Using theater to teach and speak the unspeakable, Mother Tongue Monologues (now Mother Tongue Theater) blow the lid off the unacknowledged ways in which Black family, community, the state and global identity are constantly accessed and assessed through the site of Black girls’ bodies, from the young girl taken from South Africa’s shores and later named the “Venus Hottentot”, to Missouri’s fourteen-year-old Celia hanged for defending herself from her Masters repeated rapes, to the eighteen year old blamed for being raped by 5 boys and men in Brownsville, Brooklyn.
Conceived by Farah Tanis, Executive Director of Black Women’s Blueprint, Mother Tongue is multimedia production, using performance and training bringing together actors, artists and activists who take the audience through journeys, moments, incidents and historical narratives giving new life to pedagogy and infusing our theories of change with a mandate to end sexual violation. 
Mother Tongue Art and Culture

Brief Description: Systems and organizations may be at different stages at different times with different populations and cultural groups. This workshop provides a framework
and process for achieving cultural competency along a continuum and sets forth six stages. Participants will develop tools to assess and measure cultural competency in: physical environments, materials and resources, communication styles, values and attitudes; and learn to incorporate what they’ve learned in all aspects of policy-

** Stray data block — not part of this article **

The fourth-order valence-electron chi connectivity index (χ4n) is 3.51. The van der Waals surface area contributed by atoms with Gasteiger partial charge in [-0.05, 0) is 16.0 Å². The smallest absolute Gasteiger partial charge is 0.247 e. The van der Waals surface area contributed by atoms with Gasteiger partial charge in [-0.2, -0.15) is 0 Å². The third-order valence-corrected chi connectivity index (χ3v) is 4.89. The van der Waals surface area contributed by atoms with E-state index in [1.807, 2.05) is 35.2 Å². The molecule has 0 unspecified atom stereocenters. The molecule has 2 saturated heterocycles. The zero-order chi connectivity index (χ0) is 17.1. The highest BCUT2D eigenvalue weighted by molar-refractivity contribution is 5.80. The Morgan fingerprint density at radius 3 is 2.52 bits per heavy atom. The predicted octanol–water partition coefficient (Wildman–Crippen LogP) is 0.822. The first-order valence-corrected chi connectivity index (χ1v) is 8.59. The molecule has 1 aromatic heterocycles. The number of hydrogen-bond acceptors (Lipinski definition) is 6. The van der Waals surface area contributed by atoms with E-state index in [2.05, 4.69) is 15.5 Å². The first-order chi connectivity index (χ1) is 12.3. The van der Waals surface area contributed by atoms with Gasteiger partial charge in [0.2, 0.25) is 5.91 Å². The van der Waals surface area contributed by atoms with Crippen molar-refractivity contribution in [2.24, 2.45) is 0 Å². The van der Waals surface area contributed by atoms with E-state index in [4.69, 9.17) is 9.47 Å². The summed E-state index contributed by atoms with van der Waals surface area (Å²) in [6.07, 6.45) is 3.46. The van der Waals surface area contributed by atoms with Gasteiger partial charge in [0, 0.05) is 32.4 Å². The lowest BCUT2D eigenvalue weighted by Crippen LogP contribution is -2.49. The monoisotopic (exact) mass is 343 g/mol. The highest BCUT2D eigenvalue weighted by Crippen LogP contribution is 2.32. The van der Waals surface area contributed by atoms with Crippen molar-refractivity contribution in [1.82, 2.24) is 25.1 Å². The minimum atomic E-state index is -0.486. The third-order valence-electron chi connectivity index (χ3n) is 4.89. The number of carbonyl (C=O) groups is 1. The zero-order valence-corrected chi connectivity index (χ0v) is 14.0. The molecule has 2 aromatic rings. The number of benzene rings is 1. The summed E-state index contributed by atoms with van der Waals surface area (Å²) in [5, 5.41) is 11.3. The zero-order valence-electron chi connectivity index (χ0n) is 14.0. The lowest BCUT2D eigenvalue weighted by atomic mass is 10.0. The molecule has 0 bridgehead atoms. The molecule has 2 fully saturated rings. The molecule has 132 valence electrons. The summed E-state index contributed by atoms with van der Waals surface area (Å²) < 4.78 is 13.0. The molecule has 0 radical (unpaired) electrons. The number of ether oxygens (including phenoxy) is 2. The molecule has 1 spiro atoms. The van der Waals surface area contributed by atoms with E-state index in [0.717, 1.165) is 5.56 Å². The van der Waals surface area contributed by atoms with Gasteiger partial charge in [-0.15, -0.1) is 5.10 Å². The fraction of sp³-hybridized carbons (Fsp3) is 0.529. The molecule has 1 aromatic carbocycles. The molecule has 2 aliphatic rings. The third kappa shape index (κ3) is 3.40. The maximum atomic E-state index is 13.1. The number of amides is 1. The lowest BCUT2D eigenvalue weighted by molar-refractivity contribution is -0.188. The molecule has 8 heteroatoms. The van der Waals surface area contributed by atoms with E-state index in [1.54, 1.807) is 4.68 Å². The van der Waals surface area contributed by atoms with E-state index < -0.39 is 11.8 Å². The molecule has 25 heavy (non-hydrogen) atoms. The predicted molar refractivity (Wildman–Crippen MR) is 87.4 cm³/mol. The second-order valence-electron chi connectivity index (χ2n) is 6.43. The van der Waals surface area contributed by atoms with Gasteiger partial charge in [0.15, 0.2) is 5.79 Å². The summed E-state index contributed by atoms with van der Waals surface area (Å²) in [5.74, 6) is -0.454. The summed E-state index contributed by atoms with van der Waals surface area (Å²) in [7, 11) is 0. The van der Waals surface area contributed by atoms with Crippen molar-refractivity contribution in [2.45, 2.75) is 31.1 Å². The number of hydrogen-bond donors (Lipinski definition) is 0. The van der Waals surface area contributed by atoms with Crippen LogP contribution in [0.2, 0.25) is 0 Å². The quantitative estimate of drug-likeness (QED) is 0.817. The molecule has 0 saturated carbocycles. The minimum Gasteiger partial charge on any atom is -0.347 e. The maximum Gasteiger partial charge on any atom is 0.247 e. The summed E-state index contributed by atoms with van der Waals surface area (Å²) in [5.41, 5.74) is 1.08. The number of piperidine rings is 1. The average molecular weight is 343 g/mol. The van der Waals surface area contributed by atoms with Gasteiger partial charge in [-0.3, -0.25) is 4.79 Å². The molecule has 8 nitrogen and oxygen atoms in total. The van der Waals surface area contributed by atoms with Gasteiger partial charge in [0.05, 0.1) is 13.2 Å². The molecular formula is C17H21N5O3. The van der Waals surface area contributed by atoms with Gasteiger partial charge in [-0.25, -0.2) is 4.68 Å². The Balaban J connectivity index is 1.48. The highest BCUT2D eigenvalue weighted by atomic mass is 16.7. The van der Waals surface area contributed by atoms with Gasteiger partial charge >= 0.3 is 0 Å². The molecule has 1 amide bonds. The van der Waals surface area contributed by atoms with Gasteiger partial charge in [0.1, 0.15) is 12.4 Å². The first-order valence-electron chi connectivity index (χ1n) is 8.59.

making, administration, practice and service
delivery, systematically involve consumers,
families and communities.
Building Cultural Competence
A term coined by Farah Tanis, Volitional Feminism refers to the faculty or power of using one's will and the revolutionary potential inherent to all our identities.
This workshop draws its audience into a deeper debate about sexuality continuing to center sexual assault survivors' experiences, and expanding the conversation around the notion of gender-nonconformity, gender fluidity, and refute the claim that trans and queer identities among Black people is a post-colonization, post-slavery phenomenon.
Rooted in patriarchy, sexism is often uncomfortable to discuss and address, and yet it is one of the most pervasive form of oppression experienced today. This workshop engages in analysis which goes beyond intersectional framework to introduce volitional feminism, using gender and other axes of gender identity and experiences, helping participants build comprehensive strategies to
use a full volitional framework in their work.